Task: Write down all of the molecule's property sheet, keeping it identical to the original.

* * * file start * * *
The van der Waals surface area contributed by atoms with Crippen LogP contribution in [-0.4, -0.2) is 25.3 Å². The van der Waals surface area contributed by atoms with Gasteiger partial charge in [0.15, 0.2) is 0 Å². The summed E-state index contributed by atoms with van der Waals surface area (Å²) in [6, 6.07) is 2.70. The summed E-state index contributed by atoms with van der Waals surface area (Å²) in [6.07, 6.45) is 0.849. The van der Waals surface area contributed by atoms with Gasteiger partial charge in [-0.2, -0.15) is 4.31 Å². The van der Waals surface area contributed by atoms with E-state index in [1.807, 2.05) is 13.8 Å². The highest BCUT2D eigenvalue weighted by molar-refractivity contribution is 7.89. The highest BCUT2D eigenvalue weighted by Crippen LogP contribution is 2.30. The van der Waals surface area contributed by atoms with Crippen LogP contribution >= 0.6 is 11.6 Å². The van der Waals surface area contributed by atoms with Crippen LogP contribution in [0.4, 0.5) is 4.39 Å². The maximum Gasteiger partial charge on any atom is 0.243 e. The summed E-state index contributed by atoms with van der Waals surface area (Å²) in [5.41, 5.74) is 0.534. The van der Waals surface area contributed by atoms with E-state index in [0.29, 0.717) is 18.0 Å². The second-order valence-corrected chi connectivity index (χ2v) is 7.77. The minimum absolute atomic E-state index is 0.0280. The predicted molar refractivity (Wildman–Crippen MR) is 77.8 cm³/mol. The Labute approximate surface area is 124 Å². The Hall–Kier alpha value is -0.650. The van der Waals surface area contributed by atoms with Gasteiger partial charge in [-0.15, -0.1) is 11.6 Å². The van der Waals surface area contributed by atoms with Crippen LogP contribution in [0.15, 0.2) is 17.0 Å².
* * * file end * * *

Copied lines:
The van der Waals surface area contributed by atoms with Crippen LogP contribution in [-0.4, -0.2) is 25.3 Å². The van der Waals surface area contributed by atoms with Gasteiger partial charge in [0.15, 0.2) is 0 Å². The summed E-state index contributed by atoms with van der Waals surface area (Å²) in [6, 6.07) is 2.70. The summed E-state index contributed by atoms with van der Waals surface area (Å²) in [6.07, 6.45) is 0.849. The van der Waals surface area contributed by atoms with Gasteiger partial charge in [-0.2, -0.15) is 4.31 Å². The van der Waals surface area contributed by atoms with E-state index in [1.807, 2.05) is 13.8 Å². The highest BCUT2D eigenvalue weighted by molar-refractivity contribution is 7.89. The highest BCUT2D eigenvalue weighted by Crippen LogP contribution is 2.30. The van der Waals surface area contributed by atoms with Crippen LogP contribution >= 0.6 is 11.6 Å². The van der Waals surface area contributed by atoms with Crippen LogP contribution in [0.4, 0.5) is 4.39 Å². The maximum Gasteiger partial charge on any atom is 0.243 e. The summed E-state index contributed by atoms with van der Waals surface area (Å²) in [5.41, 5.74) is 0.534. The van der Waals surface area contributed by atoms with E-state index in [0.29, 0.717) is 18.0 Å². The second-order valence-corrected chi connectivity index (χ2v) is 7.77. The minimum absolute atomic E-state index is 0.0280. The predicted molar refractivity (Wildman–Crippen MR) is 77.8 cm³/mol. The Labute approximate surface area is 124 Å². The Hall–Kier alpha value is -0.650. The van der Waals surface area contributed by atoms with Gasteiger partial charge in [-0.15, -0.1) is 11.6 Å². The van der Waals surface area contributed by atoms with Crippen LogP contribution in [0.15, 0.2) is 17.0 Å².